WASHINGTON — Colorado's state corrections chief took his call for reforming solitary confinement to a Senate panel Tuesday, saying he wants to lower the number of people serving in those conditions in Colorado down to fewer than 3 percent of the state's prison population by next summer.

"We are failing in this particular area of our mission," Rick Raemisch, executive director of the Colorado Department of Corrections said. "Our mission isn't really about running more efficient institutions. ... Our duty and primary mission is to make a safer community ... and the way we make a safer community is by having no new victims."

Raemisch has drawn national attention in recent months to his work on reforming solitary — including his most recent high-profile try at living it himself for 20 hours.

He documented his experience in a New York Times op-ed last week.

Raemisch said Colorado's numbers have already improved.

In 2012, 140 prisoners were released directly from administrative segregation; this year, that number is two. Last spring, 50 severely mentally ill prisoners were serving in solitary; now that number is four, he said.
Raemisch acknowledged to the panel that some prisoners are so sick — or have made implicit threats — they can't be removed from administrative segregation.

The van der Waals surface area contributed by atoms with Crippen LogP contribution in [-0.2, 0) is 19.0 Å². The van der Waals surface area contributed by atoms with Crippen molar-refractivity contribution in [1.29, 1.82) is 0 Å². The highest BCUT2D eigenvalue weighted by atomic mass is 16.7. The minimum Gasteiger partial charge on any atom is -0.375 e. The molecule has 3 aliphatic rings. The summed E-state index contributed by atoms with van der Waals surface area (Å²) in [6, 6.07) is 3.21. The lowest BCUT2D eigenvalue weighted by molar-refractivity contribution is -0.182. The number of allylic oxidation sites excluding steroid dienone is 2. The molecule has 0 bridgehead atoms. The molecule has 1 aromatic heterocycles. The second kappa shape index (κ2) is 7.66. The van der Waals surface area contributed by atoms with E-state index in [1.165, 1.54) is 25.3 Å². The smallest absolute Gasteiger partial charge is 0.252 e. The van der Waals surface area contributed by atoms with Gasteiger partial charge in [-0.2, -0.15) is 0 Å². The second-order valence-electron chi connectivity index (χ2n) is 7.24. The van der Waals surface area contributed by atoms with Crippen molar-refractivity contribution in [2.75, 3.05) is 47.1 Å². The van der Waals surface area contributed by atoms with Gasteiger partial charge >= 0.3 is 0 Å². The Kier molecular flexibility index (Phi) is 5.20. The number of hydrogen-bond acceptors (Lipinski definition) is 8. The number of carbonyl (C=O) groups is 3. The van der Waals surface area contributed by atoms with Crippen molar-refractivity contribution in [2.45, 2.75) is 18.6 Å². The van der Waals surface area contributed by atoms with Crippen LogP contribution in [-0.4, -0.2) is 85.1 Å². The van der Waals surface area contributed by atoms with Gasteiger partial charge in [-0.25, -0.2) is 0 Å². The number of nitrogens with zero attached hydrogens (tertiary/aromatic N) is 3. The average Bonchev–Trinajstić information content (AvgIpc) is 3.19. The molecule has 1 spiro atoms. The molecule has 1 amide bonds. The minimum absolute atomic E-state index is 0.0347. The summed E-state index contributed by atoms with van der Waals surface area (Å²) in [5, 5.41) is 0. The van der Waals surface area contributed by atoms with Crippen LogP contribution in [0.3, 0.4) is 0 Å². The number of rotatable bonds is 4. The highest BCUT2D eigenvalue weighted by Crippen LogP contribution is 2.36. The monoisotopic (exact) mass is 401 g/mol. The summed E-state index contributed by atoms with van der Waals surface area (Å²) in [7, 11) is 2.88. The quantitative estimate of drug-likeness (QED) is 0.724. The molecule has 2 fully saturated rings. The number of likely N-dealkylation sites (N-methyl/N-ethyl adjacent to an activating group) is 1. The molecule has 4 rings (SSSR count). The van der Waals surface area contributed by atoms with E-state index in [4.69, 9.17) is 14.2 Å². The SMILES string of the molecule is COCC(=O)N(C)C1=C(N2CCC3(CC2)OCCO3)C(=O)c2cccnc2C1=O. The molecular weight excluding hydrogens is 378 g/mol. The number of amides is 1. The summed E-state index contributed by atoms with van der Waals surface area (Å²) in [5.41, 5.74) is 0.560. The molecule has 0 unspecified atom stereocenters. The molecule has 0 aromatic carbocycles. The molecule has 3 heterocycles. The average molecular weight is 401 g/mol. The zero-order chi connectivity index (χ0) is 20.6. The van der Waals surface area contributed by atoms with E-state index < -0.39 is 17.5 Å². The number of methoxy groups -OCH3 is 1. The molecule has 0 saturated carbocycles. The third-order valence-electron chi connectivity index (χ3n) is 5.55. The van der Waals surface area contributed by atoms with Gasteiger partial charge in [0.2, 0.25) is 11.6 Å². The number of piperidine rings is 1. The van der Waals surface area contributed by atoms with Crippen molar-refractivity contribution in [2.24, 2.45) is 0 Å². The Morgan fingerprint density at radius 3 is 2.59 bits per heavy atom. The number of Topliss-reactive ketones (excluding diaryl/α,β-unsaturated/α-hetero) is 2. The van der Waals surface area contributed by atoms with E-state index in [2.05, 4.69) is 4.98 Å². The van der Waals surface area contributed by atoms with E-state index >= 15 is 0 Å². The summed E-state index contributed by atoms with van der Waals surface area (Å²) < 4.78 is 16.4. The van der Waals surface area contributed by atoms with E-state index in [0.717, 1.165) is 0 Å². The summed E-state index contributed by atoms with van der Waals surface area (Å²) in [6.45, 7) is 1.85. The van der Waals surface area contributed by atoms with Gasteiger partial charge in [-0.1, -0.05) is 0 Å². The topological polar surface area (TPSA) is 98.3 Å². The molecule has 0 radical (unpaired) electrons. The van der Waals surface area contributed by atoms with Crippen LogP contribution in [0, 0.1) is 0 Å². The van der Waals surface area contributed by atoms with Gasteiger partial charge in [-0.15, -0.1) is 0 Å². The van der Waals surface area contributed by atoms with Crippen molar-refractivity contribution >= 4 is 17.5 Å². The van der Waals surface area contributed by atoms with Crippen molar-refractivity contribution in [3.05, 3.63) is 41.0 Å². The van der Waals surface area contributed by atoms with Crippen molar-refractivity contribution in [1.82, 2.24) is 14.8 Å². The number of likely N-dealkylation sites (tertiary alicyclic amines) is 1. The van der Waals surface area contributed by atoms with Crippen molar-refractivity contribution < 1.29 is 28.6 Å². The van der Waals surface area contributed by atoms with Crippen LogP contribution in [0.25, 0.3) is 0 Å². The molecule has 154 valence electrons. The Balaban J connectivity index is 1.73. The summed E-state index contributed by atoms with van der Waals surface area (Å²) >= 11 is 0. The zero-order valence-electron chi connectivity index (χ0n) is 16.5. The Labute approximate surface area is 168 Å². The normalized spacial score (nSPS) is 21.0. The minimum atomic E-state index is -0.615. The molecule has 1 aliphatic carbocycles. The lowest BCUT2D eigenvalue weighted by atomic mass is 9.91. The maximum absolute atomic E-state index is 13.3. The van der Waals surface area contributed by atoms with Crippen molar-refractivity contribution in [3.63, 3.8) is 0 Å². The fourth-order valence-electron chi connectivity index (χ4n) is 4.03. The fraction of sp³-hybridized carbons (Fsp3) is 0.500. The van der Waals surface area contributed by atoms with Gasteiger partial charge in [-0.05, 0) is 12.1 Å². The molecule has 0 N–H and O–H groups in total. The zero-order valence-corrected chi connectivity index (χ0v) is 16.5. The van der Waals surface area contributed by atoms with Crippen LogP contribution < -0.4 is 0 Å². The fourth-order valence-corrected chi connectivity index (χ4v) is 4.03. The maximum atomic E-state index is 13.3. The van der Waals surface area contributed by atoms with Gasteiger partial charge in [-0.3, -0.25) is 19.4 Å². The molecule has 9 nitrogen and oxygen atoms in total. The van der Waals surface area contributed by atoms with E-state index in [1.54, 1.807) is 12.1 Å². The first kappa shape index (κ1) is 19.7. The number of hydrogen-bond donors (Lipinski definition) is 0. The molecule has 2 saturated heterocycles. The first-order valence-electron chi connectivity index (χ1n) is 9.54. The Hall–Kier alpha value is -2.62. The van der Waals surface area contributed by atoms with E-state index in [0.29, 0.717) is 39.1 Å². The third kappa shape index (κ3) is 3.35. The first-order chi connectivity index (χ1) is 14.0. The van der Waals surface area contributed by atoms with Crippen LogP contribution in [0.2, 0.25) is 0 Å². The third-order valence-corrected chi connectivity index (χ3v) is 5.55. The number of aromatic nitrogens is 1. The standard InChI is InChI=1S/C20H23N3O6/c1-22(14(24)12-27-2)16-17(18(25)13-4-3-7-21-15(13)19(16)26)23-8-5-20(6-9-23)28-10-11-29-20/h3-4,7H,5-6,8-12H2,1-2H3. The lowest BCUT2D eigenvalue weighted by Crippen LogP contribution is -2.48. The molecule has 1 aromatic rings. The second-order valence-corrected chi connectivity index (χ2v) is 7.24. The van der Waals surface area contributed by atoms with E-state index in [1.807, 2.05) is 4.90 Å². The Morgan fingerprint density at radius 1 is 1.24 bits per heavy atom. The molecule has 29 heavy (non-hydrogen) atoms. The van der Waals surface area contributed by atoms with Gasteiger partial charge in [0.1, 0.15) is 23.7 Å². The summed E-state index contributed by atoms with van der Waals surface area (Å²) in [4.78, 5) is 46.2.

"There are some diseases for which there is no cure," he said. "I get that, but I also understand in all other areas there is so much room for improvement."

He also said that 23 hours a day of isolation is subjective and should also be explored.

"Why is 23 the magic number? How about 20; how about 18; how about 15; how about we start at 23 and they behave for a couple days then it's 22?" he said. "There is all kinds of incentives we can use to change someone's behavior."

Joining Raemisch on the panel Tuesday was Piper Kerman, the author of "Orange is the New Black: My Year in a Women's Prison," as well as Damon Thibodeaux, a Louisiana death row inmate who was released in September 2012 after being exonerated.

Both panelists urged the politicians to explore reforming how administrative segregation is defined and prison conditions.

Roughly 596 prisoners — or 3.6 percent — in Colorado are serving in so-called administrative segregation, usually defined as prisoner isolation for 23 hours a day.

Raemisch was working on the same issue in Wisconsin before being plucked to fill the job of Colorado's former corrections director Tom Clements, who was slain a year ago on his doorstep by a former prisoner who served in solitary before being released.

Telling the story to a Senate Judiciary Committee panel Tuesday, Raemisch called that "ironic."
"In a sense I don't think I'm replacing Clements," he told the senators. "I feel like I'm growing his vision."
Gov. John Hickenlooper gave Raemisch a few goals when he started the job: Lower the number in administrative segregation overall; reduce the number of prisoners who are released directly to the free world from solitary; and eliminate or dramatically reduce major mentally ill people from serving in solitary.

Raemisch said Colorado wasn't alone in examining administrative segregation policies.
"This isn't a way to treat an American," he said. "This is not a way the nation should be treating someone.

This is receiving the right amount of attention right now."
Allison Sherry: 202-662-8907, asherry@denverpost.com or twitter.com/allisonsherry